'Wayne's World' Turns 25: Here's What the Critics Said in 1992

‘Wayne’s World’ (Photo: Everett)
‘Wayne’s World’ (Photo: Everett)

Twenty-five years ago when Mike Myers and Dana Carvey starred in Wayne’s World, the big-screen version of the Saturday Night Live sketch, reviewers hailed it as a brilliant cinematic masterpiece, a Citizen Kane for slackers…NOT! Like some of the best youth movies, the PG-13 comedy alienated many adults — including critics. “A Dim Duo In a Revel Of Stupidity,” read a New York Times headline on the film’s opening day. We rounded up some of the best and worst reviews.


Janet Maslin, New York Times: “H. L. Mencken may have noted that no one ever went broke underestimating the intelligence of the American people, but not even he could have anticipated this…Wayne and Garth do their best to elevate stupidity to an art form.”

Richard Corliss, Time: “What’s the value in a stretched sketch about two heavy-metal heads…who do a cheap cable-TV show from Wayne’s basement? Well, it’s sorta funny, and most genial: for all their ranking on parents and drooling over hot babes, Wayne and Garth are innocent kids wasting time creatively.”

Owen Gleiberman, Entertainment Weekly: “As a movie, Wayne’s World isn’t much more than an amiable goof, yet it’s carried along by the flaked-out exuberance of its two stars…. Maybe one reason these two characters have had such resonance for the aging Saturday Night Live audience is that, with their gentle, space-cadet zeal, Wayne and Garth are really the last hippies-smart-ass flower children for the information age. They’re hippies without a revolution, and in Wayne’s World, they keep you grinning.”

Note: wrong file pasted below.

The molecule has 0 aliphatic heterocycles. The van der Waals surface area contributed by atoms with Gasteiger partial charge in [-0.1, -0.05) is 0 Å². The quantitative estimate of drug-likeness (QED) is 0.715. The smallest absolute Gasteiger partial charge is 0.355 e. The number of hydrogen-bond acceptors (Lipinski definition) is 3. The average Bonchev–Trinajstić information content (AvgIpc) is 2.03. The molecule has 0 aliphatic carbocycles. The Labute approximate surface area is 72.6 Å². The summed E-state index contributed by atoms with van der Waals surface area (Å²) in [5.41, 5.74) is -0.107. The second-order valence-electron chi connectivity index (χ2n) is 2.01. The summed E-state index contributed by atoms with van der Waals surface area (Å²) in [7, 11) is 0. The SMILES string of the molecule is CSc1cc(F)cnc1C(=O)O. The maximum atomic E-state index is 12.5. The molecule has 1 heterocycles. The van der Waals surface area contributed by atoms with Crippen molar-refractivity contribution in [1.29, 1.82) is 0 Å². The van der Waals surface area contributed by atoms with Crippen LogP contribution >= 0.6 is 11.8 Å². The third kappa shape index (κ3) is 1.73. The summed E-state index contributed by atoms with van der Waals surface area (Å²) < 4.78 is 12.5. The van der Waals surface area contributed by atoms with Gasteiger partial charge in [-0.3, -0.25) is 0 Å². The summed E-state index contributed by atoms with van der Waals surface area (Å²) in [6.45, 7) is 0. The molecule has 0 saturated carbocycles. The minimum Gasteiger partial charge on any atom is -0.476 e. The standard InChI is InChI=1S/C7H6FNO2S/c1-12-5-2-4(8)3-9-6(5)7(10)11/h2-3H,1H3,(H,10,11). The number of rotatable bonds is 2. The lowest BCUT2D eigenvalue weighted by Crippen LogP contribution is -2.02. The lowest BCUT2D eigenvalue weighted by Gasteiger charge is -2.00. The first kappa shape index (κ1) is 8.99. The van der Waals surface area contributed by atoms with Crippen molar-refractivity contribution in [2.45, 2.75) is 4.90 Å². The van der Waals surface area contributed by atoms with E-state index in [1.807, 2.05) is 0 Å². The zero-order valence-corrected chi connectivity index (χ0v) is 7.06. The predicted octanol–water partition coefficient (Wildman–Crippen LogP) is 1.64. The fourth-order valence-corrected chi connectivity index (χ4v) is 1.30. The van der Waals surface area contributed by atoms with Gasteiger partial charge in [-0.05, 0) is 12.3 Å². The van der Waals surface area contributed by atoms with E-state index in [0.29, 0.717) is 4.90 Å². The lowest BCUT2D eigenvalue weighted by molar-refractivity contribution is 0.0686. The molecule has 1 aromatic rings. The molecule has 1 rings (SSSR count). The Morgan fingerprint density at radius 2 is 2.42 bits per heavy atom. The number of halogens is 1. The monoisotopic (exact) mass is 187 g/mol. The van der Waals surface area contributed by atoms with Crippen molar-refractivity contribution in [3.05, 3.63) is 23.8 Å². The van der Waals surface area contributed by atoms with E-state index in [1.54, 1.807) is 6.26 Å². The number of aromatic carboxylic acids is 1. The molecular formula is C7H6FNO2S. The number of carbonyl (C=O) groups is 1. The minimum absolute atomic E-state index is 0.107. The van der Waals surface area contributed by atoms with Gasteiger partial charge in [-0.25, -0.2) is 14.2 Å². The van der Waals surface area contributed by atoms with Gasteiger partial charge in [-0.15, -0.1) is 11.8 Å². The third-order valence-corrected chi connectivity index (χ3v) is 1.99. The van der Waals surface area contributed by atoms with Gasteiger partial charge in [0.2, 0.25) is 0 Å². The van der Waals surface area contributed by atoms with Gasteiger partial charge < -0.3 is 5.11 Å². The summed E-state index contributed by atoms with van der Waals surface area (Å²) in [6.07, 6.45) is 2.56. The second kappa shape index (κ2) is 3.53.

Variety Staff, Variety: “A colorful but uneventful picture.”

Roger Ebert, Chicago Sun-Times: “I walked into Wayne’s World expecting a lot of dumb, vulgar comedy, and I got plenty, but I also found what I didn’t expect: a genuinely amusing, sometimes even intelligent, undercurrent…. Some of the biggest laughs in the film could not possibly be described, because their humor depends entirely on the fact that the filmmakers were weird enough to go for them in the first place.”

Kenneth Turan, Los Angeles Times: “From time to time, in sequences like Wayne and his pals breaking into a back-seat chorus of Queen’s “Bohemian Rhapsody” or Garth doing a passionate doughnut shop pantomime to Jimi Hendrix’s “Foxy Lady,” Wayne’s World…does catch comedic fire and become genuinely funny. More often, however, one is conscious of how unimaginatively padded this movie feels, how little the filmmakers have found for Wayne and Garth to do. Even with three different endings, not to mention several musical numbers for Cassandra and even a guest solo for Alice Cooper, there is not nearly enough satisfactory plot and incident to fill the film’s bare bones 95 minutes.”

Desson Howe, Washington Post: “Maybe you have to be hip to the ‘Wayne’s World’ skit on TV’s Saturday Night Live. Maybe you have to be puerile, young-hearted and susceptible to jokes about — there’s no other way to put this — sphincters. Well, Wayne’s World-the-movie is a Roto-Rooter for clogged humor. You’ll laugh, you’ll cry, you’ll drive home. As Wayne or Garth would say, it’s schweeeet.”

Watch the trailer: